Charging that the U.S. government is largely unprepared for a biological attack, Sen. John F. Kerry on Wednesday called for greater planning, more resources and increased international collaboration to help protect the nation from the threat of bioterrorism.
The presumptive Democratic candidate for president tied together the need for increased national security and an improved medical infrastructure, telling a polite audience that America’s hospitals and emergency rooms are “not as ready as they ought to be.”
Public health facilities are hampered in detecting or responding to a biological attack, he said during a panel discussion at the University of South Florida, because they are “staggering beneath the everyday burdens of a broken healthcare system.”
“I believe very deeply that we can be safer than we are today,” Kerry said. “I don’t believe we’re taking all the steps that are available to us. I don’t believe that we’re as safe as we ought to have been in the aftermath of Sept. 11.”
The Massachusetts senator said that he would make the prevention of bioterrorism a national priority and convene a meeting of experts within his first 100 days as president. Participants would be asked to create a comprehensive strategic plan to combat biological and chemical threats.
Kerry said he would also appoint a bioterrorism czar, beef up the public health system, establish a “meaningful” system to detect biological attacks and support research toward new vaccines and drugs to combat such threats. And, he said, he would seek to strengthen an international biological weapons ban by working with the British and other nations to add verification and inspections to the agreement, which he claimed the Bush administration has “specifically weakened.”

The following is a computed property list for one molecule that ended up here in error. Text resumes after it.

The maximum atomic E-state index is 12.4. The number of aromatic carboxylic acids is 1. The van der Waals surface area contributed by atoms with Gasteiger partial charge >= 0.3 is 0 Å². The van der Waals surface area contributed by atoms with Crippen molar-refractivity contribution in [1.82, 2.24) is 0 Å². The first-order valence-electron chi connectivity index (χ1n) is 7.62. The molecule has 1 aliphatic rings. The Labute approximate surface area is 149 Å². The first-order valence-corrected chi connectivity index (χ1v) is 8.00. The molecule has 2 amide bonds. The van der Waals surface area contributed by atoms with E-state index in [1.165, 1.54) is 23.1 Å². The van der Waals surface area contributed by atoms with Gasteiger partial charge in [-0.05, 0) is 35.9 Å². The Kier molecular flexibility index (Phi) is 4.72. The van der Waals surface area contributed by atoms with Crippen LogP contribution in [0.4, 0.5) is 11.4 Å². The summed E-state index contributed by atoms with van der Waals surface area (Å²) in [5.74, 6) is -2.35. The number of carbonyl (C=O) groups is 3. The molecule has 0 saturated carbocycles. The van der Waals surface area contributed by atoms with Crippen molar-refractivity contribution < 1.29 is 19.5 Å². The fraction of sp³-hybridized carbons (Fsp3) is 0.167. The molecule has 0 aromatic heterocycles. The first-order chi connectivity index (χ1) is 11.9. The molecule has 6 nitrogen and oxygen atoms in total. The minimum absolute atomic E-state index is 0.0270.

Dr. Raymond Zilinskas, senior scientist at the Monterey Institute of International Studies, said that Kerry’s approach is “pressing on the right buttons, but the question is, where’s the money going to come from?”
Zilinskas said the main biological threat comes from nature, not man, in the form of emerging or imported infectious diseases.
“That’s really a public health problem,” he said. “What you need to do -- and I think the United States has been doing since the Clinton administration -- is to improve the public health planning and response.”
Kerry spokesman David Wade said that some proposals would be paid for by eliminating the Bush administration’s tax cuts for Americans who earn more than $200,000 a year. Other elements would be financed through cuts in other federal programs.
The University of Southern Florida is home to the Center for Biological Defense, one of the first such institutions established nationally and funded by the U.S. Department of Defense. The Bush campaign pointed out that the center has received millions of dollars in federal contracts and research grants for the fight against bioterrorism.
Richard Falkenrath, a former member of the National Security Council speaking on behalf of the Bush campaign, said the administration began working on a comprehensive biodefense initiative the month after the Sept. 11 terrorist attacks.
In addition, the Bush campaign noted that on Sept. 11, the smallpox vaccine was basically unavailable, while today vaccination is available to every American. However, distribution of the vaccine has been mired in controversy with concerns about side effects and the distribution system.
“Of all the issues that Sen. Kerry could campaign against the president on, this has to be his worst choice,” Falkenrath said. “As a senator, he has no record on it, no achievements, no speeches.”
Kerry will travel to Independence, Mo., today to deliver a major policy address on modernizing the military, the third and final speech of an 11-day focus on national security issues. Earlier this week, he talked about the need to keep the components of nuclear weapons out of the hands of terrorists.